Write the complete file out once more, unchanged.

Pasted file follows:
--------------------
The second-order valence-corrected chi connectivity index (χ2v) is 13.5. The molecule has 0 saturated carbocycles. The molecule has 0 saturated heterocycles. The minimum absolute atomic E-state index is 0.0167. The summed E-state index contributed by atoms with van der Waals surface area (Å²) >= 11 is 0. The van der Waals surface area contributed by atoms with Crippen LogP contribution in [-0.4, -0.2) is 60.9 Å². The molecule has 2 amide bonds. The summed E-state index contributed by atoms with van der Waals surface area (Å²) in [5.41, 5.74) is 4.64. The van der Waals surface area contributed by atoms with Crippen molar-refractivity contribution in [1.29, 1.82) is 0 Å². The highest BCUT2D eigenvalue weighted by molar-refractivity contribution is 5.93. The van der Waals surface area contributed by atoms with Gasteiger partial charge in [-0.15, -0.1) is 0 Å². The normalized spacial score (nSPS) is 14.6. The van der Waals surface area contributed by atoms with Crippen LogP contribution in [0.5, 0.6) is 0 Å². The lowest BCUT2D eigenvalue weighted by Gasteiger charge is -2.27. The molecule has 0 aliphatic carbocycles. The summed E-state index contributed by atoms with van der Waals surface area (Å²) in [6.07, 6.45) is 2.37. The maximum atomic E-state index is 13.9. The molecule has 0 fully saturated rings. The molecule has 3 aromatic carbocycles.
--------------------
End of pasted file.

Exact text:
The second-order valence-corrected chi connectivity index (χ2v) is 13.5. The molecule has 0 saturated carbocycles. The molecule has 0 saturated heterocycles. The minimum absolute atomic E-state index is 0.0167. The summed E-state index contributed by atoms with van der Waals surface area (Å²) >= 11 is 0. The van der Waals surface area contributed by atoms with Crippen LogP contribution in [-0.4, -0.2) is 60.9 Å². The molecule has 2 amide bonds. The summed E-state index contributed by atoms with van der Waals surface area (Å²) in [5.41, 5.74) is 4.64. The van der Waals surface area contributed by atoms with Crippen molar-refractivity contribution in [1.29, 1.82) is 0 Å². The highest BCUT2D eigenvalue weighted by molar-refractivity contribution is 5.93. The van der Waals surface area contributed by atoms with Gasteiger partial charge in [-0.15, -0.1) is 0 Å². The normalized spacial score (nSPS) is 14.6. The van der Waals surface area contributed by atoms with Crippen LogP contribution in [0.5, 0.6) is 0 Å². The lowest BCUT2D eigenvalue weighted by Gasteiger charge is -2.27. The molecule has 0 aliphatic carbocycles. The summed E-state index contributed by atoms with van der Waals surface area (Å²) in [6.07, 6.45) is 2.37. The maximum atomic E-state index is 13.9. The molecule has 0 fully saturated rings. The molecule has 3 aromatic carbocycles.